You've spent a significant amount of time here complaining about the firewall in a forum which is not manned directly by Microsoft Support personel. Have you attempted to communicate directly with OneCare Support to determine if your issues are really a technical problem on your PC rather than the design flaw you wish to assume?

     

    OneCareBear

    Monday, September 8, 2008 3:46 PM
    Moderator
  • steve: " ...you are being prompted to allow known common Microsoft programs such as IE and you have not set the firewall to prompt for all access requests, then you've got a problem that needs to be investigated. "

     

    Hi, Steve ... this has me a little concerned. I installed Microsoft Equipt this morning and had some problems but the installation of OneCare seems stable. However, I have had two program access alerts today. One of them was for wermgr.exe with Microsoft as the publisher. I thought it strange that this program was not recognized ... I think this is Windows Error Reporting or something like that, right? ... but then thought that, since I had just loaded from CD, that the time/date stamp (or hash, or whatever) might have been updated since the CD was pressed and clicked on Allow.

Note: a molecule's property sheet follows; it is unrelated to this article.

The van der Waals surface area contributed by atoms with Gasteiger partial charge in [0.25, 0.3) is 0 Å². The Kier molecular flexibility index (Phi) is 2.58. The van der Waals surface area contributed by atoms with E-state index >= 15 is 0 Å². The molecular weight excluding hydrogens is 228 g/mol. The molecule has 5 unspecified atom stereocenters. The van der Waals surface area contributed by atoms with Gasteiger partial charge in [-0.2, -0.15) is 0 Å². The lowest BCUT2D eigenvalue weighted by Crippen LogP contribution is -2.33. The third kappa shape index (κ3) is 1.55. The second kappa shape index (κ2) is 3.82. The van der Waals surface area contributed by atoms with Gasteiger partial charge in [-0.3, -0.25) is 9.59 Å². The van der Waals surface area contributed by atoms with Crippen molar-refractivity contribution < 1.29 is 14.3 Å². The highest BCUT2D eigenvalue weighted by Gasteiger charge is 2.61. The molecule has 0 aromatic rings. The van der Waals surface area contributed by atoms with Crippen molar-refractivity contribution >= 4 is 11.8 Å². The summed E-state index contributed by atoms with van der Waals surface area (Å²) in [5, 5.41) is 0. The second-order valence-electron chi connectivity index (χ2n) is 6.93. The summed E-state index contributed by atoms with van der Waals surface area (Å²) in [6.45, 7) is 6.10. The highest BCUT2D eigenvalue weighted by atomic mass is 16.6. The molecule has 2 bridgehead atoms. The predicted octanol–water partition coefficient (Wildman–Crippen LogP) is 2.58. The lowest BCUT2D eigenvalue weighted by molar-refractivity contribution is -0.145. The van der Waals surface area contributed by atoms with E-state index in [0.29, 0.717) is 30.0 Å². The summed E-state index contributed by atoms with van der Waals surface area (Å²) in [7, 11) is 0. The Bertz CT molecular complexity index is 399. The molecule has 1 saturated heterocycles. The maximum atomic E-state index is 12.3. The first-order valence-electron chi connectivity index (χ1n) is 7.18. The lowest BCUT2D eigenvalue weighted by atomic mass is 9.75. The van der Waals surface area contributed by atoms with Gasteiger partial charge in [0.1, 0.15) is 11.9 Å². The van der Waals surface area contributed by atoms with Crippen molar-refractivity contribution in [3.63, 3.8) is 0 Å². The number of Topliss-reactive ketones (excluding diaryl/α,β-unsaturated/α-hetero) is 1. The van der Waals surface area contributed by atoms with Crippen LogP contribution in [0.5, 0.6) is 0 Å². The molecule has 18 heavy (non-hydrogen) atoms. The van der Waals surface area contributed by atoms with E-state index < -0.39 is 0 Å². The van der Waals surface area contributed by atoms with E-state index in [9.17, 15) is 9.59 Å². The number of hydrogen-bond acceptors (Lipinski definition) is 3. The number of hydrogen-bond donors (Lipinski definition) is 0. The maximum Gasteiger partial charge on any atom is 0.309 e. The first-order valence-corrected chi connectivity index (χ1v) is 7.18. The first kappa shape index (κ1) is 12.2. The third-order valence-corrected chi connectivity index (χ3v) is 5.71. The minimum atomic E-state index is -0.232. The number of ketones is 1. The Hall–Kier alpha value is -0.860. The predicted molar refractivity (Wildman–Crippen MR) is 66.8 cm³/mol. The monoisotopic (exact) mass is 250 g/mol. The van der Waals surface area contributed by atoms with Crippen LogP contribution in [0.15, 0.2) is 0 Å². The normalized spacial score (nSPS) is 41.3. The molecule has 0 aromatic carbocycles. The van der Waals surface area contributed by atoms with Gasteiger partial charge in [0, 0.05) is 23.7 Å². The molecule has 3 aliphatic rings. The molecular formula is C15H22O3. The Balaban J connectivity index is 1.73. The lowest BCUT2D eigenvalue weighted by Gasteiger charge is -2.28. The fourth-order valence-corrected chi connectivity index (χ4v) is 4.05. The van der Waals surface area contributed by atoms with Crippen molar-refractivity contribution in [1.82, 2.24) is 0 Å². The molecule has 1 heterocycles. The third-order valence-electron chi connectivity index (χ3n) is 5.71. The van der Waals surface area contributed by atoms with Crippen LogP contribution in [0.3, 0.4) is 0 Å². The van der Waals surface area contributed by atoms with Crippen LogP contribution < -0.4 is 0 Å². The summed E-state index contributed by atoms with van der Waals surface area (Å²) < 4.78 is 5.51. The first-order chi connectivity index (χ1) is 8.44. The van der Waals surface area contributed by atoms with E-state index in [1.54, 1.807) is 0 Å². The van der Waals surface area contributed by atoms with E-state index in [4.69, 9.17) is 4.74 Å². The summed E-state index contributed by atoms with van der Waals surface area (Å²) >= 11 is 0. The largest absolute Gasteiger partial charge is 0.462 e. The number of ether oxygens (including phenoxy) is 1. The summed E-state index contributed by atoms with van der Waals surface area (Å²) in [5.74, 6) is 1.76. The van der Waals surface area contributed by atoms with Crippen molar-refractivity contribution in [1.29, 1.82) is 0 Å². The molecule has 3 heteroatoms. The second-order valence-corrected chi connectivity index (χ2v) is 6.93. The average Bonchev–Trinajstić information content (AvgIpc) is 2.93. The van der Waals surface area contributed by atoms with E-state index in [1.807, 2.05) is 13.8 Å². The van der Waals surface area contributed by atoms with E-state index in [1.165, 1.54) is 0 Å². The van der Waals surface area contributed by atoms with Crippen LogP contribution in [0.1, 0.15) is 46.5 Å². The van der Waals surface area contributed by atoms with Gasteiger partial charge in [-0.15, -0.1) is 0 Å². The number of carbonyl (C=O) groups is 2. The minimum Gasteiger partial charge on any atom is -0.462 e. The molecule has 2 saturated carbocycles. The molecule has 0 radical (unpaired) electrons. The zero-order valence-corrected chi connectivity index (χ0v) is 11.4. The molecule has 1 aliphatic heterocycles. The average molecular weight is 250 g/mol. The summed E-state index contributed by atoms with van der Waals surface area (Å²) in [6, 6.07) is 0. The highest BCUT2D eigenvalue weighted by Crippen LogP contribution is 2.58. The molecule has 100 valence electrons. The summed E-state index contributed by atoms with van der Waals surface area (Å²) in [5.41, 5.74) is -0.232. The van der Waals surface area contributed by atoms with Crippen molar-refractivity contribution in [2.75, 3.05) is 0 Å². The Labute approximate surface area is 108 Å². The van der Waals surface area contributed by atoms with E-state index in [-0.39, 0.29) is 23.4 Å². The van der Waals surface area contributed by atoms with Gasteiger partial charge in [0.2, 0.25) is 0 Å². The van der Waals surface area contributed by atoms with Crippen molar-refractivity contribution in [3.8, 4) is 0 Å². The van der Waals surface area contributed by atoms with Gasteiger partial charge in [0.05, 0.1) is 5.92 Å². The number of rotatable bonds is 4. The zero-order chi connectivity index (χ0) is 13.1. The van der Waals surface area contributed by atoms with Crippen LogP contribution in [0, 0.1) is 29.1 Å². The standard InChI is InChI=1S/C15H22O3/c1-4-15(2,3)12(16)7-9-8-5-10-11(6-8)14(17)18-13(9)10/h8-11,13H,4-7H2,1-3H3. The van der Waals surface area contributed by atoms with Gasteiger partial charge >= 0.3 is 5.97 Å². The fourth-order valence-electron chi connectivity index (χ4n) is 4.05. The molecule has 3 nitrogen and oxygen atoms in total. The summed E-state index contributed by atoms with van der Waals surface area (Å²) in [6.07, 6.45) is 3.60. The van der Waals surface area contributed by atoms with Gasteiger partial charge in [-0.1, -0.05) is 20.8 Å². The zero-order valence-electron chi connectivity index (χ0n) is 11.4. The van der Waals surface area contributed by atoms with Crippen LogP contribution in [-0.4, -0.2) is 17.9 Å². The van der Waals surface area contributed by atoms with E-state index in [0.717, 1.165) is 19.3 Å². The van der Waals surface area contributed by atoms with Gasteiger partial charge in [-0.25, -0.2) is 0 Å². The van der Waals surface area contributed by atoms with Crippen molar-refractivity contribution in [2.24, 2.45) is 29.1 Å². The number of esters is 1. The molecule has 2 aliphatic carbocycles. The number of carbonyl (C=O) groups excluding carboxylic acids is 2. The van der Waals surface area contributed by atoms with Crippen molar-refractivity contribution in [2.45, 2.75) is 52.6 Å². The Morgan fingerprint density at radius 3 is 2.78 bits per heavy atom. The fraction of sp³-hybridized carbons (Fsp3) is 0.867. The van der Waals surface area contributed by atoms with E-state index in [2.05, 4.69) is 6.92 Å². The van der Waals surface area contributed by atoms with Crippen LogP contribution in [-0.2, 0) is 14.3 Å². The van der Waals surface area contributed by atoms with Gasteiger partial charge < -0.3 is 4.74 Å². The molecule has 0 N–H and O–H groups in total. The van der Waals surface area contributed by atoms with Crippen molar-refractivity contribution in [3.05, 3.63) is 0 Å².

In your experience, with a fresh install from CD, would it be more likely that I would see system files or files legitimately digitally signed by Microsoft come up as unknown?

     

    Thanks for any reply ... berry

     

    Monday, September 22, 2008 2:32 AM
  • Sorry for the late reply, berryjuice. Yes, it is not uncommon for some programs to cause a prompt, even ones from Microsoft. If the specific version is not in the allow list, you'll be prompted.

    -steve

     

    Monday, September 29, 2008 7:06 PM
    Moderator
  • This is not a flaw  how ever u have ur settings messed up     u need to change the firewall from asking for all programs  and just ask about the new ones        the reason this isnt a flaw  is if i was a limmited user on ur computer  and started downloading or running computer programs that would harm ur computer  and crash it    but sence i have not admin privilages then i could do no such thing and ur computer is safe that way

    good luck with your firewall settings :)
    Saturday, September 19, 2009 10:08 AM